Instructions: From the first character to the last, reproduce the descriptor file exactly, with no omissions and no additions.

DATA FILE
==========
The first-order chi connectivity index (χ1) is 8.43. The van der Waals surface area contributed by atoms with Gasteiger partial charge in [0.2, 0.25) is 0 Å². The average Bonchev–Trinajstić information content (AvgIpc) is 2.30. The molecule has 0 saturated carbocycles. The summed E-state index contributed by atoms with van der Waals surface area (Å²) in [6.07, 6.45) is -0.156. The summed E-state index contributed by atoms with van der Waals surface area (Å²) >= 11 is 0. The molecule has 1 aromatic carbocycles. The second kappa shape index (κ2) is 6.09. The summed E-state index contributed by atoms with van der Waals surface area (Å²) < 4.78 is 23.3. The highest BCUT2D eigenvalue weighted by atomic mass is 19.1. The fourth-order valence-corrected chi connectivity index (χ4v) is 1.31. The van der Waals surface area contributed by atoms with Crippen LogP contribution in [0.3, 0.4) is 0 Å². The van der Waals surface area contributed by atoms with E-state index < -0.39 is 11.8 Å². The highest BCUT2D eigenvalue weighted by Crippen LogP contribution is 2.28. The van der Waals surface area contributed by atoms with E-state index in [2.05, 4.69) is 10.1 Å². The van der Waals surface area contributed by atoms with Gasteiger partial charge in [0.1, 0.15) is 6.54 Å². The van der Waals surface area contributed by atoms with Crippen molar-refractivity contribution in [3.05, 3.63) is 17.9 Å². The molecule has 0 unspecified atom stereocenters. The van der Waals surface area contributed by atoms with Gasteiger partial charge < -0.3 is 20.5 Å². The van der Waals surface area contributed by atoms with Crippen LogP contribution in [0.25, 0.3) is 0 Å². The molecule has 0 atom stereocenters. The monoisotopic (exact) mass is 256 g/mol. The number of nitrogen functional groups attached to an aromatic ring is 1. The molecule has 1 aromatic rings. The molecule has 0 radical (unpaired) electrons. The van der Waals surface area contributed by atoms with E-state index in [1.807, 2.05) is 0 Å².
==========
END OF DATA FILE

The first-order chi connectivity index (χ1) is 8.43. The van der Waals surface area contributed by atoms with Gasteiger partial charge in [0.2, 0.25) is 0 Å². The average Bonchev–Trinajstić information content (AvgIpc) is 2.30. The molecule has 0 saturated carbocycles. The summed E-state index contributed by atoms with van der Waals surface area (Å²) in [6.07, 6.45) is -0.156. The summed E-state index contributed by atoms with van der Waals surface area (Å²) >= 11 is 0. The molecule has 1 aromatic carbocycles. The second kappa shape index (κ2) is 6.09. The summed E-state index contributed by atoms with van der Waals surface area (Å²) < 4.78 is 23.3. The highest BCUT2D eigenvalue weighted by atomic mass is 19.1. The fourth-order valence-corrected chi connectivity index (χ4v) is 1.31. The van der Waals surface area contributed by atoms with Crippen LogP contribution in [0.3, 0.4) is 0 Å². The van der Waals surface area contributed by atoms with E-state index < -0.39 is 11.8 Å². The highest BCUT2D eigenvalue weighted by Crippen LogP contribution is 2.28. The van der Waals surface area contributed by atoms with E-state index in [2.05, 4.69) is 10.1 Å². The van der Waals surface area contributed by atoms with Gasteiger partial charge in [0.1, 0.15) is 6.54 Å². The van der Waals surface area contributed by atoms with Crippen molar-refractivity contribution in [3.05, 3.63) is 17.9 Å². The molecule has 0 unspecified atom stereocenters. The van der Waals surface area contributed by atoms with Gasteiger partial charge < -0.3 is 20.5 Å². The van der Waals surface area contributed by atoms with Crippen LogP contribution in [0.25, 0.3) is 0 Å². The molecule has 0 atom stereocenters. The monoisotopic (exact) mass is 256 g/mol. The number of nitrogen functional groups attached to an aromatic ring is 1. The molecule has 1 aromatic rings. The molecule has 0 radical (unpaired) electrons. The van der Waals surface area contributed by atoms with E-state index in [1.807, 2.05) is 0 Å².